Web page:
The U.S. Supreme Court Just Rejected to Hear a Texas Case About Gay Marriage Rights

The U.S. Supreme Court Just Rejected to Hear a Texas Case About Gay Marriage Rights

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Something troubling just happened at the U.S. Supreme Court today. Our country’s highest court has let stand a ruling by the Texas Supreme Court that says gay couples are not entitled to the same spousal employee insurance benefits as heterosexual couples. The initial case was an attempt by Texas conservatives to explore the limits of gay marriage following the Supreme Court’s landmark 2015 gay marriage case Obergefell v. Hodges.

The Texas court basically found that while gay marriage is now the law of the land in all states, that doesn’t necessarily entitle gay couples to the same benefits of marriage as hetero couples, particularly pointing to someone’s ability to receive insurance through their partner’s employment.


A short history of this Texas Supreme Court marriage case

In 2013, while Annise Parker, an out lesbian, was mayor of Houston, she offered employee benefits to same-sex spouses, causing gay marriage opponents to sue. While that case was going through the state court system, Obergefell (the U.S. Supreme Court case making gay marriage the law of the land) happened. That led the 14th Court of Appeals to allow the same-sex spousal benefits, under the argument that Obergefell had settled it. Even the Texas Supreme Court agreed, rejecting the case when it came to it in September 2016.


But (there’s always a “but,” you know) …

One thing you should understand about Texas Supreme Court justices is that they are elected, not given lifetime appointments. So when gay marriage opponents came out of the woodwork, threatening to vote the all-Republican court off the bench if it didn’t reconsider its decision — their argument being this was a great opportunity to restrict the effects of Obergefell — the Texas court took note. The Texas Supreme Court even admitted it only took up the case after receiving “emails, letters and postcards” from individual citizens.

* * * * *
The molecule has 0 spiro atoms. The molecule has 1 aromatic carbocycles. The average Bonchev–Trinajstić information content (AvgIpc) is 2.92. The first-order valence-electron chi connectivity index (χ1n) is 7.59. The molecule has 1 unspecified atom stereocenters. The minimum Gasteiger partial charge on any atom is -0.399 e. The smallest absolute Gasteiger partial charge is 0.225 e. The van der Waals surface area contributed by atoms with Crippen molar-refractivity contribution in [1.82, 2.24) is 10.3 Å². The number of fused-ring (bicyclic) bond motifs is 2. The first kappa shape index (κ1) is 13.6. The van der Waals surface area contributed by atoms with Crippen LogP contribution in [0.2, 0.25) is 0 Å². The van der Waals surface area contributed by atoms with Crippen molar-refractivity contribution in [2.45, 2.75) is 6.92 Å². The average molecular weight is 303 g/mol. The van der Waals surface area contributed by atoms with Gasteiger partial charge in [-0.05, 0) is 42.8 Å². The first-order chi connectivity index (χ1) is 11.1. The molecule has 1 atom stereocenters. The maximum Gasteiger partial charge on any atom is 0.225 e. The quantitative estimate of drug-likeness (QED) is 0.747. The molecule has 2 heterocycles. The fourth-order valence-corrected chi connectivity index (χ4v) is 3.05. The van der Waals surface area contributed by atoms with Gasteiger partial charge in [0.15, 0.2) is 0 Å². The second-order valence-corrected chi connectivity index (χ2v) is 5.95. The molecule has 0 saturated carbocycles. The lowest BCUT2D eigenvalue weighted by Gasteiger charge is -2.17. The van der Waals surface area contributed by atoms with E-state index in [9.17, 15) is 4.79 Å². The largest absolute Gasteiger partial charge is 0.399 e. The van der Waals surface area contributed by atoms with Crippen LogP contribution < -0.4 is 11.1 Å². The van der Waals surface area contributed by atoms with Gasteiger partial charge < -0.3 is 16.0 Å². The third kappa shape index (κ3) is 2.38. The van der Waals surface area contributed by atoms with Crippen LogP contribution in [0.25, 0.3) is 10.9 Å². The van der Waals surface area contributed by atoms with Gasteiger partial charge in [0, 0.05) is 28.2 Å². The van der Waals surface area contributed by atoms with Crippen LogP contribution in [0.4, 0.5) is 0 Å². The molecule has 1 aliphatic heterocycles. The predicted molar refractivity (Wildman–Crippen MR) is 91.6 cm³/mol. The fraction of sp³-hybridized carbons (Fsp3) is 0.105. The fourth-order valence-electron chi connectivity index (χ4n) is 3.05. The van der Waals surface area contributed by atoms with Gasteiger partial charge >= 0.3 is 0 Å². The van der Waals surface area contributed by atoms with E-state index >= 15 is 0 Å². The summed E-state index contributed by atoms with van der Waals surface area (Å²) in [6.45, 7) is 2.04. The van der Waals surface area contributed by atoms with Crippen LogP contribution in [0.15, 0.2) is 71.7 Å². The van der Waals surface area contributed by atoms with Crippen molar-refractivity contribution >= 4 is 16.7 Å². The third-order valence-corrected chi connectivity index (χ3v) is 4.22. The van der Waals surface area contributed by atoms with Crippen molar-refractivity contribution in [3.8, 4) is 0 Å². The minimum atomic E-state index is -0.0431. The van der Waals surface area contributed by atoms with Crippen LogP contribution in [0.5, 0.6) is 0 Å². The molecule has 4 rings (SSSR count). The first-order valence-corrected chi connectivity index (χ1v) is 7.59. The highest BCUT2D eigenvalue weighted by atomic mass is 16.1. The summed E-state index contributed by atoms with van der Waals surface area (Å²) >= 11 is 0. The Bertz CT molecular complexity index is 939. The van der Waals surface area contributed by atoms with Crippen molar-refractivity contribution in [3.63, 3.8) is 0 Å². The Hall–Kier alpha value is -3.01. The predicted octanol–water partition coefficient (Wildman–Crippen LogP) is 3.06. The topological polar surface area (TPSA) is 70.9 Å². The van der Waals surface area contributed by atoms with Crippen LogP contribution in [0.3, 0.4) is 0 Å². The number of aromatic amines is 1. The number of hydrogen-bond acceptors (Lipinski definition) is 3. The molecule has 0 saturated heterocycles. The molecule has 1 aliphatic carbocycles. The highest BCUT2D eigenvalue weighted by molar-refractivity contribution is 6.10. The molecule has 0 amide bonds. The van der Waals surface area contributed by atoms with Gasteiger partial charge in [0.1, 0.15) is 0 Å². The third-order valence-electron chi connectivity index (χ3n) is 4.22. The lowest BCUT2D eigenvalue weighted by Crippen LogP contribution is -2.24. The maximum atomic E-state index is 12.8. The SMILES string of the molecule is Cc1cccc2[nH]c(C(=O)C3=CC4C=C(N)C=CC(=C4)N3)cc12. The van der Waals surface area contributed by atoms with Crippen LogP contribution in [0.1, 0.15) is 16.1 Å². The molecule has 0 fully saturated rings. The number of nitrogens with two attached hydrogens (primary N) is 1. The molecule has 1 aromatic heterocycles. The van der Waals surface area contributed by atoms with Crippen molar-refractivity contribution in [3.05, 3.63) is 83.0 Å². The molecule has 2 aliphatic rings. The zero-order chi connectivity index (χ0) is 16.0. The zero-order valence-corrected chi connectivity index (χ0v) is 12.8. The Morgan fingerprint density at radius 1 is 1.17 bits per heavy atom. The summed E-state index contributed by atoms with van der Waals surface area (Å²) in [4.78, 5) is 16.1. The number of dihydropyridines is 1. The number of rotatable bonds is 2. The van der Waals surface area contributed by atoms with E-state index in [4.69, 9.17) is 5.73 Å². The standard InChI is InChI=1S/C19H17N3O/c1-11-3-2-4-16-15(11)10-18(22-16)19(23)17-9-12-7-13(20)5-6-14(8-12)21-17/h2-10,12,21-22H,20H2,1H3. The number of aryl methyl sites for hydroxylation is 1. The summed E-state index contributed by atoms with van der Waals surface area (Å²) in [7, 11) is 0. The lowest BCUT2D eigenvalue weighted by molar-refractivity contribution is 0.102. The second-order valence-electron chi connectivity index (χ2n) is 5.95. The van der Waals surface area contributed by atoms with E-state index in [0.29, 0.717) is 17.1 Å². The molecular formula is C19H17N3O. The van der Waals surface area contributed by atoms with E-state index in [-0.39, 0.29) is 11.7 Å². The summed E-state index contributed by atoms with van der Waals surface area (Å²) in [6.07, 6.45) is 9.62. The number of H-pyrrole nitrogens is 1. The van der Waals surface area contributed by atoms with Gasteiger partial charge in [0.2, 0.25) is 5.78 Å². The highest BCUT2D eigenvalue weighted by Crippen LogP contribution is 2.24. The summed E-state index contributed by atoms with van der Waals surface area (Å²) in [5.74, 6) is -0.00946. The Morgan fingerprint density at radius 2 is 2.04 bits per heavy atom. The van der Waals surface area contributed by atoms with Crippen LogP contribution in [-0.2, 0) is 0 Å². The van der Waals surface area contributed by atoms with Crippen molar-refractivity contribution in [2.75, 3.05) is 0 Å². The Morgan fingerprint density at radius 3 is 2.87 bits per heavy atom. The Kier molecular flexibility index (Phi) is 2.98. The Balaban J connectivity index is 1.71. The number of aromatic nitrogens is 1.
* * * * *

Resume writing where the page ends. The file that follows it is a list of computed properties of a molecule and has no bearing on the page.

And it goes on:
So the Texas Supreme Court took back its rejection of the case and eventually ruled that there is no established right to spousal benefits. The lawsuit was then forced to go back to the Houston District Court to determine that issue — whether Obergefell applies to spousal benefits for gays.

While it’s a shame that the U.S. Supreme Court didn’t knock down the Texas Supreme Court ruling today, this is hardly over.



The case will now return to the Houston District Court, and the issue of whether the spouses of gays and lesbians must be afforded employment benefits will go through the court system on its own merits, potentially ending up in front of the U.S. Supreme Court once more.


The Texas Supreme Court marriage case is merely a setback

It was June of this year when the U.S. Supreme Court ruled 6–3 against an Arkansas law forbidding same-sex couples from being listed on a child’s birth certificate. And that was despite a dissent from Trump’s most recently appointed Justice Neil Gorsuch.

The high court ruled that states must give same-sex couples the same rights as opposite-sex couples or else the state would be giving same-sex couples “disparate treatment,” something forbidden under Obergefell.

Tomorrow the U.S. Supreme Court will hear opening arguments on a case that will decide whether businesses can refuse services to same-sex couples, pitting anti-discrimination protections against religious free-speech exceptions. We know how Gorsuch will rule, but here’s hoping the high court does the right thing as a whole.



Featured image by SeanPavonePhoto via iStock

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